I have had a perpetual problem in that my vacations always seem to fall
out when I'm in the middle of seed starting from trays. I don't want to
impose on relatives or neighbors to keep them watered. I have seen
special trays with reservoirs at the bottom and some kind of wicking
system to keep seedlings from drying out. Does anyone have any
with these trays? Also, how long can one expect one of these trays to
continue moistening the seedlings, as sometimes I go away for several
I have tried wicking systems and feeding tubes with a siphoning
effect to water my potted plants, with limited success. I can't use my
bathtub, since there is no way to bring light to the seedlings. Does
anyone have a better idea?
On Tue, 20 Jan 2004 05:28:43 +0000, Sherwin Dubren wrote:
Can you put a plastic tent around and over them? This would create a kind
of terrarium effect. You could regulate it a bit with a few vent holes.
The problem might be too much moisture but it depends on the type of
seedlings you nave.
I have used the trays
which work very well (and last for several seasons). However, not for
"several weeks" without replentishing. If you don't want to impose,
*hire* someone to perform minimal care for your plants.
what is your setup? southern window or grow lights? Plus you are in
Chicago, right? so you have time as nothing needs to be started for
another month at least.
Here is what I found: if you fill the tray with one inch of water (I
have a southern glass door plus some fluorescent), no cover, the
seedlings will stay moist for two weeks. I have cut off a square of
four from a corner, which I take out when I need to water them again.
The operation (with a bucket of water, and a half gallon pitcher,
which corresponds approximately to one inch) takes less than a minute.
With this kind of time commitment, perhaps the neighbors can come in
every two weeks in exchange for some of your summer fruits (every year
I think I am coming to see the Nafex. Some year I will). 6 weeks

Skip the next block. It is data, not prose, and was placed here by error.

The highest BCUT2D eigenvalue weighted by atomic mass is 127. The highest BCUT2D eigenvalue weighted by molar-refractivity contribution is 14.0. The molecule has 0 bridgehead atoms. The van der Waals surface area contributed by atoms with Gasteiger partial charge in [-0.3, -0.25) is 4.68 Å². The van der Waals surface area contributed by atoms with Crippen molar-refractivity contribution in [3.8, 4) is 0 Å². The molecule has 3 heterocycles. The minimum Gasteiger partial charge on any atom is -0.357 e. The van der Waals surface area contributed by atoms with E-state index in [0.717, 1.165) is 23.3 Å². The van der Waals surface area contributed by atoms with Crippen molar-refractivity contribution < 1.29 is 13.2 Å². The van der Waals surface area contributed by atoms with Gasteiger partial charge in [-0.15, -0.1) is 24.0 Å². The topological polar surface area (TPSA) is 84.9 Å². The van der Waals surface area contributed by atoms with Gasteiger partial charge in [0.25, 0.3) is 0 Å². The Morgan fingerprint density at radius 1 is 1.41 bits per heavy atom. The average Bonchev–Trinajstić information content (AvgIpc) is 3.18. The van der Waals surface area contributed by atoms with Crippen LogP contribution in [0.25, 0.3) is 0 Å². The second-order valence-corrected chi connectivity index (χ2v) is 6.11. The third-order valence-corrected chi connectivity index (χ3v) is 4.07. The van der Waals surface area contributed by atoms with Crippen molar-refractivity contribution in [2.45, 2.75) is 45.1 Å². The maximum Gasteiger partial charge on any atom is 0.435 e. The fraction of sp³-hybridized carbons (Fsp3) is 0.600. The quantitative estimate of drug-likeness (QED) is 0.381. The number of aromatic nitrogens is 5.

seedlings need to be watered only twice before transplanting.
You will lose some to damping off, because they get soaked, but
tomatoes, lettuce and radicchio damp off very little. I had no losses
with carrots or spinach either in one try. Chard damps off a bit. Most
of the damping off losses are with brassicas (or related species, such
as tatsoi), at least in my case. But these you can start early or
later, if you want them for the fall, so you can start them when you
are around. Or plant a whole tray (I suppose you need less than 72
cabbages) and transplant the survivors. You can also limit damping off
by sterilizing the tray with bleach, pre-baking the potting soil (I
use sterile mix for the brassicas and chard. Otherwise I use sifted
compost) and by having air movement. I may have a good situation
because the daily warming of the area near the door creates some air
and by cooking the planting soil.
Thanks for your's and other's replies. Actually, I start my seeds in
crawl space under lights. I don't have a good southern window on the
main floor of my ranch home. When I go on vacation, I really button up
the house, plus I don't want people getting injured going in and out of
crawl space. One solution would be a tray that is connected to the
water system of the house with an automatic shutoff regulated by the